Dowagiac graduates first Early Middle College class

06/04/2019 - 9am
DUHS Early Middle College SMC graduates

While their peers are just a year into higher education, the first eight Early Middle College participants graduated from Southwestern Michigan College on May 4.

This partnership between SMC and Dowagiac Union High School allowed them to earn an associate degree for free by extending their secondary career one year for “grade 13.” Students apply before junior year, taking SMC and high school classes simultaneously through their senior year, then SMC classes exclusively the final year.

“The program has been a great success,” Superintendent Paul Hartsig said. “We have about 40 students in total enrolled. We look at it as dual enrollment with a focus. Students get to walk in graduation ceremonies with their high school class, but then receive their official high school diploma in conjunction with their associate degree at the end of the 13th year. The program wouldn’t have been possible without (Lewis Cass Intermediate School District’s) Mikki Spagnoli, who provided all of the technical assistance, as well as organization and follow-up.”

“Our Class of 2018 was first to be offered the program,” Jamie O’Brien said. “I thought it would be a good idea to get a jump start. I want to go into nursing and knew I would be in school for awhile. I was a little scared at first to even apply. I had to submit an essay and go through a face-to-face interview. When I received a letter saying I was accepted, I was ecstatic!

“I enjoyed having minimal classes at the high school and spending most of my day at the college. Not to mention, an associate degree for free! Not many people have that opportunity,” O’Brien said. “(EMC) helped me stay on track to my goal of getting into the nursing field. I will have my (certified nursing assistant) license once I complete my state board test. Once I complete my last class this summer I will have my associate degree in pre-health. I plan to work for a year as a CNA to gain more experience,” then become a registered nurse.

O’Brien “definitely would recommend this program to any person in high school who wants to continue their education. It’s crazy to think that as I am graduating from college, some of my friends are just starting. College isn’t easy, but it’s smooth sailing now.”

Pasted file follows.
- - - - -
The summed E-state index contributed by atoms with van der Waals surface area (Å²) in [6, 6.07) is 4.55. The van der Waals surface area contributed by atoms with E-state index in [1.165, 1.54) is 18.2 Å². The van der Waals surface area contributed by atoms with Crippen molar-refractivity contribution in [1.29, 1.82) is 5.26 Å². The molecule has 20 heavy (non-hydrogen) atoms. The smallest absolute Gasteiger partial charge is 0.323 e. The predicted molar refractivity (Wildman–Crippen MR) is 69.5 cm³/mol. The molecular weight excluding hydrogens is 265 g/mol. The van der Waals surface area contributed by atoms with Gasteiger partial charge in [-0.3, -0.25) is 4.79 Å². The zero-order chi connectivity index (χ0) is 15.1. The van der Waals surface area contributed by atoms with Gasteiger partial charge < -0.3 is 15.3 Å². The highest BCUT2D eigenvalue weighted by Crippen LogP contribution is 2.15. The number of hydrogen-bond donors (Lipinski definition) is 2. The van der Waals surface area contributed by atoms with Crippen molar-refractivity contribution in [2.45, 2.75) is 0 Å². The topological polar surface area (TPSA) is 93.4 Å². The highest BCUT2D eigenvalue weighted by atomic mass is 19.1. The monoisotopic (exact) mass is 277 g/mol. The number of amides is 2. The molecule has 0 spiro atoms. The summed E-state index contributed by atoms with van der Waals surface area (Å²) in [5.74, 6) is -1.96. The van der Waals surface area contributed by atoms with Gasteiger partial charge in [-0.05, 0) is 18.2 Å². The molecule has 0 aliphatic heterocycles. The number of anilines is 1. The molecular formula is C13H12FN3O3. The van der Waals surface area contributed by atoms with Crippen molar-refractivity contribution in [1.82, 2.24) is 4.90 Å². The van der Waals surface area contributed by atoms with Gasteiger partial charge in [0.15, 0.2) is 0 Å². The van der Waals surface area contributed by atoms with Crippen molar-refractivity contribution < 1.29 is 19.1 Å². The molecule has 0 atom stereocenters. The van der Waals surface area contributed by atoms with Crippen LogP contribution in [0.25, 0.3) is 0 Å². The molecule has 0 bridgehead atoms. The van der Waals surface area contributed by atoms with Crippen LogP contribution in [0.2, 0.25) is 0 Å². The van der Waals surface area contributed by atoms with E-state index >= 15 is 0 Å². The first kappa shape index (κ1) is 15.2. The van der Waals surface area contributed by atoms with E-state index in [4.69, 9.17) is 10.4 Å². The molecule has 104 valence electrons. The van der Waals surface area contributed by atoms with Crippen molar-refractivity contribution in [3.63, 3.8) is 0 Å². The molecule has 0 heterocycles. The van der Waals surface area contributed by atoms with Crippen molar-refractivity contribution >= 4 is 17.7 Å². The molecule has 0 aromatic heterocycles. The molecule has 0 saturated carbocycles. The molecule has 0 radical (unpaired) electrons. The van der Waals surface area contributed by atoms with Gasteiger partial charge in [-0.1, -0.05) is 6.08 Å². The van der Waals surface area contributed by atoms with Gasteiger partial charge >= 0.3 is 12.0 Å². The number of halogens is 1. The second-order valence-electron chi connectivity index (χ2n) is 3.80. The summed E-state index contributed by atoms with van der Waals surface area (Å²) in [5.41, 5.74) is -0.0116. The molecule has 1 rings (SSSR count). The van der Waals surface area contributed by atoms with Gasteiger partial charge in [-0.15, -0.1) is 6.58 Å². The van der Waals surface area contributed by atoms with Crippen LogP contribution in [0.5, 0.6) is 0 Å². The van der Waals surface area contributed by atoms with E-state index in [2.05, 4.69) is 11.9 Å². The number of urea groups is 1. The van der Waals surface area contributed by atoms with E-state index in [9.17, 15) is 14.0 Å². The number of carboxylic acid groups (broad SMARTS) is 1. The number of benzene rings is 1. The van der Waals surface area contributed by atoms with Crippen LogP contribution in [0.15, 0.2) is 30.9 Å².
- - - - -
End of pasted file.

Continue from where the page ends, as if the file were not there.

“I knew there was no way I was going to let this opportunity pass,” said Yaritza Castillo-Mendez. “My parents have worked very hard their whole lives, but I knew they could not pay for all of my tuition for I have two younger brothers. I had to help any way I could. I liked the fact that not just anybody could do this program. To qualify, I needed to pass a placement test, know what career I wanted to pursue and write an essay based on what I chose.”

Spagnoli “has been an amazing person to work with,” Castillo-Mendez said. “She was patient and always explained things thoroughly, guiding me while giving me freedom to choose my life plan.” After two summer classes and fall semester, Castillo-Mendez intends to transfer to Indiana University South Bend (IUSB) for a dental hygienist bachelor’s degree.

“I already tell people about the benefits of this program,” Castillo-Mendez said. “I had to work twice as hard than most high school students, be organized and determined. It made me grow up, but that’s what I liked because this spring I was taking 19 credits and did not drown because I was taught to manage my time well. College is not for everyone, especially the Early Middle College program, but those who are determined and work hard should pursue it. I am grateful for this program and the ability it gave me to be a role model for my brothers.”

Dentistry also interests Tonya Roberts, but “being a dentist isn’t my end goal. I want to become an orthodontist. I would recommend this program to kids who are serious about getting an education. It is a very good start to a college education. If they’re unsure of what to do after high school, this program is for them because of people there to help.”

Madison Bjork “couldn’t pass up the opportunity to receive my associate for free. To be 19 with a college degree is pretty exciting. I plan on furthering my education at the University of Louisiana at Lafayette and potentially teaching abroad once I get my bachelor’s degree.”

Bjork attained her degree in early childhood education. “I could potentially become a preschool teacher, but I’ve got my heart set on something beyond. I hope to experience a lot of the world before settling down. I imagine obtaining multiple degrees,” including a doctorate. “I absolutely recommend it to upcoming students because it gave me time to mature and get a better idea of what my next steps might be.”

EMC is available at all Cass County schools, including Edwardsburg, Cassopolis and Marcellus. Students interested in earning college credits at SMC while still in high school should contact their guidance counselors.